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Forced displacement: refugees, asylum-seekers and internally displaced people (IDPs)

Each year millions of people are forced to leave their homes and seek refuge from conflicts, violence, human rights violations, persecution, and natural disasters. The number of forcibly displaced people continued to rise throughout 2017, calling for increased humanitarian assistance worldwide. Up to 85% of the forcibly displaced find refuge in low- and middle-income countries.

At the end of 2017, 68.5 million people were in need of protection and assistance as a consequence of forced displacement, according to UNHCR, the UN Refugee Agency. This is the equivalent of a person becoming displaced every two seconds. Forcibly displaced populations include refugees, internally displaced people (IDPs) and asylum-seekers. Globally in 2017, 40 million people were internally displaced as a result of conflict and persecution, while 25.4 million were refugees and 3.1 million were asylum-seekers. Most refugees nowadays live in urban areas (58%), not in camps or rural areas. Of the global refugee population, 52% are children under 18 – the highest proportion in a decade – including many who are unaccompanied or separated from their families (source: UNHCR Global Trends Report 2017).

Turkey remains the world’s leading refugee hosting country with a population of 3.5 million refugees, mainly Syrians. Lebanon meanwhile hosts the largest number of refugees relative to its national population.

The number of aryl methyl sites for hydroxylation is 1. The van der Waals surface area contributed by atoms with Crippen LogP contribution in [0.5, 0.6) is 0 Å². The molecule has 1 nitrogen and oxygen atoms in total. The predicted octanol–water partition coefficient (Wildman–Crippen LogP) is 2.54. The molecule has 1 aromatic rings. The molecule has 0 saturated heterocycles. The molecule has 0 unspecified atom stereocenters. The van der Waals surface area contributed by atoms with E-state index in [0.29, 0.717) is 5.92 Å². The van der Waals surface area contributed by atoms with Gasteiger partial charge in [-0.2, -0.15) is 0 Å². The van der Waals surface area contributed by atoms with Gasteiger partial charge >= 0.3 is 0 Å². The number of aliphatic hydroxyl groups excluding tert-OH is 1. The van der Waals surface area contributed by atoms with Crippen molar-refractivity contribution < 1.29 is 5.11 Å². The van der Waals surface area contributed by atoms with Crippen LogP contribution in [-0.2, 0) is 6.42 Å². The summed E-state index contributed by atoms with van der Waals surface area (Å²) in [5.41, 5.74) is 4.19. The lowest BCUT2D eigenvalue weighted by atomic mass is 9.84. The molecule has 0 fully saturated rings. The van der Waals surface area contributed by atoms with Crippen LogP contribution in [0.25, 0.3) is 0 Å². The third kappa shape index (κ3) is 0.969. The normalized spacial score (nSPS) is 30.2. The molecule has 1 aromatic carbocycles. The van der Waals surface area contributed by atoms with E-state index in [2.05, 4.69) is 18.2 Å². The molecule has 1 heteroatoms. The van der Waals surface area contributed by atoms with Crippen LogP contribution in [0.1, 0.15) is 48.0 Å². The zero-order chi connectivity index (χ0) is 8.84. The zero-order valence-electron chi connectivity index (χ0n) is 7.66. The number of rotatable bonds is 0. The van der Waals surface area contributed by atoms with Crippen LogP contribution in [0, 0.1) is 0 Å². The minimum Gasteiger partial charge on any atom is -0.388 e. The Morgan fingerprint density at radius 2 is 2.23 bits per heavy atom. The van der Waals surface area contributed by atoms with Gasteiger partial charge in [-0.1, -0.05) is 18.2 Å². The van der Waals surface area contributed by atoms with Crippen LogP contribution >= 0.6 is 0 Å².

Every year on 20 June, World Refugee Day is an opportunity to bring renewed focus to the plight of all people who are forced to flee their homes. The UN General Assembly established the World Refugee Day in 2001, on the 50th anniversary of the United Nations (UN) Convention relating to the Status of Refugees.

2018 marks the 20th anniversary of the Guiding Principles on Internal Displacement – a set of standards that outline the rights and guarantees relevant to the protection of IDPs from forced displacement to their protection and assistance during displacement up to the achievement of durable solutions. Although not a legally binding instrument, the principles have gained considerable authority since their adoption by the UN in 1998. The EU strongly supports the Guiding Principles on Internal Displacement, and systematically promotes their inclusion into international and national law.

Finding durable solutions for the forcibly displaced is a challenge. Voluntary repatriation to their home countries is the preferred long-term outcome for refugees; but the lack of political solutions to conflicts prevents many from doing so. Forced displacement is no longer a temporary phenomenon; it lasts on average 20 years for refugees and more than 10 years for 90% of IDPs.

Those who are internally displaced also face challenges in terms of protection, access to shelter, food and other basic services. Both refugees and IDPs in urban areas struggle with poverty, lack of psycho-social support, and difficulties in normalising their status.

Source: http://ec.europa.eu

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